“Given the proximity of the presidential election, however, I do not believe that the Senate should vote on the nominee prior to the election,” the Maine senator said in a Saturday statement.

“In fairness to the American people, who will either be re-electing the President or selecting a new one, the decision on a lifetime appointment to the Supreme Court should be made by the President who is elected on November 3rd,” said Collins.

Supreme Court Justice Ruth Bader Ginsburg died on Friday night from complications of metastatic pancreatic cancer. Ginsburg’s death now leaves a vacancy on the bench that top Senate Republicans view as an opportunity to boost their chances of holding the majority in November if their party makes a full-throated effort at confirming President Donald Trump’s pick for the Supreme Court.
Here's how long it's taken to confirm past Supreme Court justices

Senate Republicans, who hold the majority in the upper chamber, only need 51 votes to confirm a new justice once one is formally nominated. Currently, there are 53 GOP senators — meaning they can only lose three Republicans before Vice President Mike Pence could cast a tie-breaking vote.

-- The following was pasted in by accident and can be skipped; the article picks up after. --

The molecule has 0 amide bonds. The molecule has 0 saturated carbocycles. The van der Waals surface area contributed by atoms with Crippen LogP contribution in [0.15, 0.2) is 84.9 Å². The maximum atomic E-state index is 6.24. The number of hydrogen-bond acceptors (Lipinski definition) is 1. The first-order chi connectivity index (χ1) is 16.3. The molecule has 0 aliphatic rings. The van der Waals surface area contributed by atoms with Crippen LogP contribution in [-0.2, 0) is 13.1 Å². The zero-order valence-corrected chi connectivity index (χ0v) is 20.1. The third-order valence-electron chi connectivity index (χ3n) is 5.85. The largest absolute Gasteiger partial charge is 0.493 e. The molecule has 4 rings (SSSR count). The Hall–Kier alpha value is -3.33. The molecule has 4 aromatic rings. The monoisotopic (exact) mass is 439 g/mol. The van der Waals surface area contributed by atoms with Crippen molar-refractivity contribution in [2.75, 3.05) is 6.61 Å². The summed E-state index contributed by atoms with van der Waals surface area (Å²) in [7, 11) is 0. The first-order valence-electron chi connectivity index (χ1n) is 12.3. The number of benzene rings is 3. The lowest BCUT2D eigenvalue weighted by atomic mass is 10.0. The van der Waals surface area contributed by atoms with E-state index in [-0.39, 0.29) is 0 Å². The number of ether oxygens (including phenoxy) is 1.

Senate Majority Leader Mitch McConnell vowed on Friday that whomever Trump nominates to replace Ginsburg will get a vote on the Senate floor, signaling a historic fight in Congress over one of the most polarizing issues in American politics.

In a message to GOP senators that same night, McConnell urged his colleagues not to lock themselves into a position and counseled them to be cautious about what they are telling the media about their views on how to process the nomination, according to a person who saw the note.

In her statement, Collins acknowledged Trump’s authority to nominate a replacement and said she would not be opposed to the Senate Judiciary Committee starting the review process.

Collins, a four-term senator who is facing the toughest reelection campaign of her career, has refused to say whether she’ll back Trump in November. Running for reelection in a state Trump narrowly lost in 2016, Collins is balancing the need to appeal to the President’s base — who she also needs to turn out for her — against not further alienating moderate and independent voters.

Collins has already said that there is not enough time to confirm someone before November.

“In order for the American people to have faith in their elected officials, we must act fairly and consistently—no matter which political party is in power. President Trump has the constitutional authority to make a nomination to fill the Supreme Court vacancy, and I would have no objection to the Senate Judiciary Committee’s beginning the process of reviewing his nominee’s credentials,” she said.

source: cnn.com

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